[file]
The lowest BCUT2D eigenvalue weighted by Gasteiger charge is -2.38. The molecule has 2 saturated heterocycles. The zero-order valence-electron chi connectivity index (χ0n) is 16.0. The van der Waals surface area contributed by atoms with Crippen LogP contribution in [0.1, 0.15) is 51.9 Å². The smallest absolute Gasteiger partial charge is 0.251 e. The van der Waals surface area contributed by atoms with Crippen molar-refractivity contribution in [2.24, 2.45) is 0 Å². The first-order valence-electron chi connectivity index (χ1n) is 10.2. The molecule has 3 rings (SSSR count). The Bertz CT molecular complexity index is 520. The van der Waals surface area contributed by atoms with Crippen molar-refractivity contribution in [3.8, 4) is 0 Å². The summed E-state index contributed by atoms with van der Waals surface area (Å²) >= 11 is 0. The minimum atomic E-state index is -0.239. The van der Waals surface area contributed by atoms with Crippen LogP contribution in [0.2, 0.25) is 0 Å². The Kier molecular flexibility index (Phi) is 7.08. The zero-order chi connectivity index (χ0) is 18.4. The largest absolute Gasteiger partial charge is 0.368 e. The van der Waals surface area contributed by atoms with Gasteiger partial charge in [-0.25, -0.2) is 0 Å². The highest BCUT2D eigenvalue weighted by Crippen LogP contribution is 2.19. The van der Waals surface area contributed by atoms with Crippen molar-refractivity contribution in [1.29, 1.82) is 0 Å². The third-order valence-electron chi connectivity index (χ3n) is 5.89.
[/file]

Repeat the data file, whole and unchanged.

The lowest BCUT2D eigenvalue weighted by Gasteiger charge is -2.38. The molecule has 2 saturated heterocycles. The zero-order valence-electron chi connectivity index (χ0n) is 16.0. The van der Waals surface area contributed by atoms with Crippen LogP contribution in [0.1, 0.15) is 51.9 Å². The smallest absolute Gasteiger partial charge is 0.251 e. The van der Waals surface area contributed by atoms with Crippen molar-refractivity contribution in [2.24, 2.45) is 0 Å². The first-order valence-electron chi connectivity index (χ1n) is 10.2. The molecule has 3 rings (SSSR count). The Bertz CT molecular complexity index is 520. The van der Waals surface area contributed by atoms with Crippen molar-refractivity contribution in [3.8, 4) is 0 Å². The summed E-state index contributed by atoms with van der Waals surface area (Å²) >= 11 is 0. The minimum atomic E-state index is -0.239. The van der Waals surface area contributed by atoms with Crippen LogP contribution in [0.2, 0.25) is 0 Å². The Kier molecular flexibility index (Phi) is 7.08. The zero-order chi connectivity index (χ0) is 18.4. The largest absolute Gasteiger partial charge is 0.368 e. The van der Waals surface area contributed by atoms with Gasteiger partial charge in [-0.25, -0.2) is 0 Å². The highest BCUT2D eigenvalue weighted by Crippen LogP contribution is 2.19. The van der Waals surface area contributed by atoms with Crippen molar-refractivity contribution in [1.29, 1.82) is 0 Å². The third-order valence-electron chi connectivity index (χ3n) is 5.89.